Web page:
This session started inauspiciously but quickly trended upwards and ended up being a really great experience. The host’s address was wrong in our system and she didn’t notice it when the email went out with details so we had a bit of a scramble to contact people at the last minute and make sure they were coming to the right house. All’s well that ends well they say and we didn’t lose anyone which is a very good thing.
The boxes had similar things to those of the last couple of weeks with the happy addition of bags of frozen raspberries that we have had once before. Li offered to make raspberry tamales to everybody’s approbation.
La got to work making an onion tart from scratch. She was a little nervous about getting the crust right just by feel but it was really, really good.
- Quarter and slice some onions and cook them in a cast iron skillet with a generous amount of olive oil, stirring from time to time, until they are totally soft, golden all over with some crispier brown edges on some of the pieces. Turn off the heat, cool slightly and add in salt, pepper and some dried herbs.
- In the meantime, make the dough for the crust – Mix a little salt, baking powder and baking soda into some flour then rub in some butter. Add enough water to gather it into a ball and make into a medium hard dough. Coat a baking tray with a little olive oil then pat or roll the dough out thinly but not taking it to the edge of the sheet. Do not overstretch it. Brush a thin layer of cream or sour cream on to the crust.
- Spread the cooked onion mixture on the cream layer and bake in a 375°F until the onions are bubbly and the crust is golden. Cut into squares and serve.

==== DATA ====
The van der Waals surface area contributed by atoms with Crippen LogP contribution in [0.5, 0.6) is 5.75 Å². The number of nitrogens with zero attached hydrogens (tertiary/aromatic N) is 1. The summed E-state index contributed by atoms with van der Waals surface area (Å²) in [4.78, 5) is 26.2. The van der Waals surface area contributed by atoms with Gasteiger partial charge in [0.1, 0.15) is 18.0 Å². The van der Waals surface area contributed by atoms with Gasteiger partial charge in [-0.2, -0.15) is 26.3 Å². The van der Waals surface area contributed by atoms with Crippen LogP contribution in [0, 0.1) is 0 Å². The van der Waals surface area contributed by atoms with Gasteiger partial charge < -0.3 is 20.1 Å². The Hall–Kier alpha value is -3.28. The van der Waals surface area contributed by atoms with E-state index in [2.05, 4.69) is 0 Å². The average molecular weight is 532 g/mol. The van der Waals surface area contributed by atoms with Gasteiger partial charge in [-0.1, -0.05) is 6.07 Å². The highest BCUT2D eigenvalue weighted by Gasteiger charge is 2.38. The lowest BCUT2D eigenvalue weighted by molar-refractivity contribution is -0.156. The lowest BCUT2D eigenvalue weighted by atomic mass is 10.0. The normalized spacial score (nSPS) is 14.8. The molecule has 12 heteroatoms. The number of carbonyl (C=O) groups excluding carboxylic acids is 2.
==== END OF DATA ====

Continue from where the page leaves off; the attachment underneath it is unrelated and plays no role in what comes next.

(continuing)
R, our hostess, teamed up with S and got to work making veggie pockets or calzones. They used pizza dough that R had in the fridge and made the filling from radishes, carrots and other winter veggies.
La had brought some homemade sausage that was cooked up in the pan that had just been used for the onions. A portion was cut up and used by Q in a complex dish with sweet rice noodle rounds (bought during our field trip to Super H mart in Session 9) and carrots; a portion was crumbled into some of R and S’s calzone filling and the rest was eaten by the meat eaters among us while we continued to cook. The sausages were met with general approval although Q was surprised to find they were not already cooked when she first unwrapped the butcher paper!
Both the vegetarian and non-vegetarian versions of the calzone were delicious, hearty and filling. They inspired Le to turn her attention from roasted veggies to use some of a jar of roasted tomato sauce from the Tomato Mountain box to quickly make up a dip for them.
These jars of bright red blended tomatoes are a particular favorite of Li’s. This time she got the tamales steaming and then moved on to using a couple of jars to make some absolutely delicious tomato soup, rich with cream and so comforting on a cold day with huge heaps of snow lining walkways, sidewalks and roads outside.
As I have mentioned before, S is our salad specialist and it being late February was not going to deter her. She cooked some beets and then peeled and sliced them, aided by A. The next step was genius. Someone suggested onions. Someone else suggested cooked onions. Then someone suggested garlic. So, of course, cooked garlic. Anyway, S lightly fried up just a couple of thin slices of onion and a few slivers of garlic in some olive oil. When she laid these over the dressed slices of beet the result was startlingly good.
Our hostess laid a lovely table that we gathered around. She passed around glasses of wine and glasses of the Korean berry and vinegar drink bought on our field trip. We toasted our friendship and settled down to eat a wonderful lunch. The conversation ranged from gender stereotyping to local vs organic vs halal vs kosher meat, the long prep times in Chinese cooking compared to the short cooking times, what is taught in Sunday school and why, the history of textiles…..the topics lead into one another, the words swirled around and between us and connected us ever closer.